Dr. Glenn E. Meyer is a Professor of Psychology at Trinity University, located in San Antonio, Texas. His areas of research are cognitive psychology and visual perception. Recently he has focused on the social cognition of aggression as it relates to the legal ramifications of firearms usage and has participated in several high end training events involving critical incidents. You can contact Dr. Meyer at gmeyer@trinity.edu and see more about his research at http://www.trinity.edu/gmeyer.

 

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We asked two experienced trial consultants to respond to Glenn Meyer's article on jurors, gender and guns. Wendy Saxon & Kevin Boully share their reactions on the following pages.  

 

Response to Juror Perceptions of Guilt and Severity of Sentencing Based on Gender of Juror vs. Shooter 

By Wendy Saxon

Wendy Saxon, PhD, CT, CTS (drwsaxon@charter.net) is a trial consultant based in Los Angeles County. She has been picking juries since 1977.

Dr. Meyer submits valuable information for those who choose jurors to hear these types of cases. He hypothesized that the AR-15 would be the most effective firearm in priming negative attributions to a defendant. We are not ready for women wielding AR-15 assault rifles and are slightly less accepting of women willing to own, handle, and use any type of assault weapon. Though it makes little sense, women are expected to become proficient with tiny (by comparison) handguns if they want a weapon for home and/or personal protection. These are "competent" female gun handlers and there may be a degree of envy involved in mock jurors' censoring (men because they are not as good and women because the TV cops are so attractive). And in terms of suspicion as to motive, there is indeed a priming effect: why have a weapon whose only purpose is to kill human beings, unless you are itching to do so? And what decent woman would be itching to kill? As Dr. Meyer notes, "Clearly, some believe the decision to use a certain weapon type may be an indicator that a user's mindset is more aggressive than simple self-defense."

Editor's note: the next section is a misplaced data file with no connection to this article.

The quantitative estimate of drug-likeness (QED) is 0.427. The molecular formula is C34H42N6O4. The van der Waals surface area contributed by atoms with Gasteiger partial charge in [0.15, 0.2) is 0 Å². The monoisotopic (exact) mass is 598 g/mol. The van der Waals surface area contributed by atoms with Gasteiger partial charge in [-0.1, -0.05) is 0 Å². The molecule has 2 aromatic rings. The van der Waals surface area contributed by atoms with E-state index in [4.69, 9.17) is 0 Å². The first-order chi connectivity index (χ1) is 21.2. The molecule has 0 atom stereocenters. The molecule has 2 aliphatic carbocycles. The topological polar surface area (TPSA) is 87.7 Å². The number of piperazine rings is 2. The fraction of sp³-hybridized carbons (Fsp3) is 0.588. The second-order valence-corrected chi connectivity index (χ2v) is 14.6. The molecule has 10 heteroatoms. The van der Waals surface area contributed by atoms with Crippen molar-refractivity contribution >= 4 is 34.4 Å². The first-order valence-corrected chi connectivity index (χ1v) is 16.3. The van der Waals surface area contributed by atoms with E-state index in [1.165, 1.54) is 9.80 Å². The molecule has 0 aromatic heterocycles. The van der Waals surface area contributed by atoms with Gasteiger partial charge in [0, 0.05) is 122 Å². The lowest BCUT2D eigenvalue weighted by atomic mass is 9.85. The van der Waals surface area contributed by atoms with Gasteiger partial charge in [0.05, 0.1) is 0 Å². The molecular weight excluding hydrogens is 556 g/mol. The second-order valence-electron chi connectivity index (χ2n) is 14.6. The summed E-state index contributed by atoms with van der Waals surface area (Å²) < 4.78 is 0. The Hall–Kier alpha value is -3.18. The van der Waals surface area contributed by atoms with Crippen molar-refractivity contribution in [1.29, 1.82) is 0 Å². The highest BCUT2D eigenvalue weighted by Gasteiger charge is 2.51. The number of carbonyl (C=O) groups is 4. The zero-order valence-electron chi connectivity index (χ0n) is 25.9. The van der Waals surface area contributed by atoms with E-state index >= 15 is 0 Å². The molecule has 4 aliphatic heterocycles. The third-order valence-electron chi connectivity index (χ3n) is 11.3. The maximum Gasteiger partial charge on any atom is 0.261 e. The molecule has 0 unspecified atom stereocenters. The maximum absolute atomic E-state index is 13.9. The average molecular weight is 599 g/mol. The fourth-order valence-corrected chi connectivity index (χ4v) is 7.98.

Many people opine that assault weapons are "over the top" and unsportsman-like for hunting. In many people's minds, assault weapons are equated with images of slaughter/an uneven "playing field." Perhaps the solution is for women to rely on shotguns, which many male and female jurors, despite their current gun control views, remember fondly from trips to see grandparents. Besides, that "racking" of a pump gun is the nonverbal equivalent of saying, "you have been warned." If a homeowner does find himself/herself charged with second-degree murder, this would be a viable aspect of defending one's actions. There is indeed a large and separate group of emerging gun owners who are concerned with home and personal defense. We may see an increase in these types of cases, with innocents also being erroneously identified as intruders and harmed or killed. These statistics will be interesting to see in November 2013 at the five year mark, given the astounding increase of sales of guns and ammunition.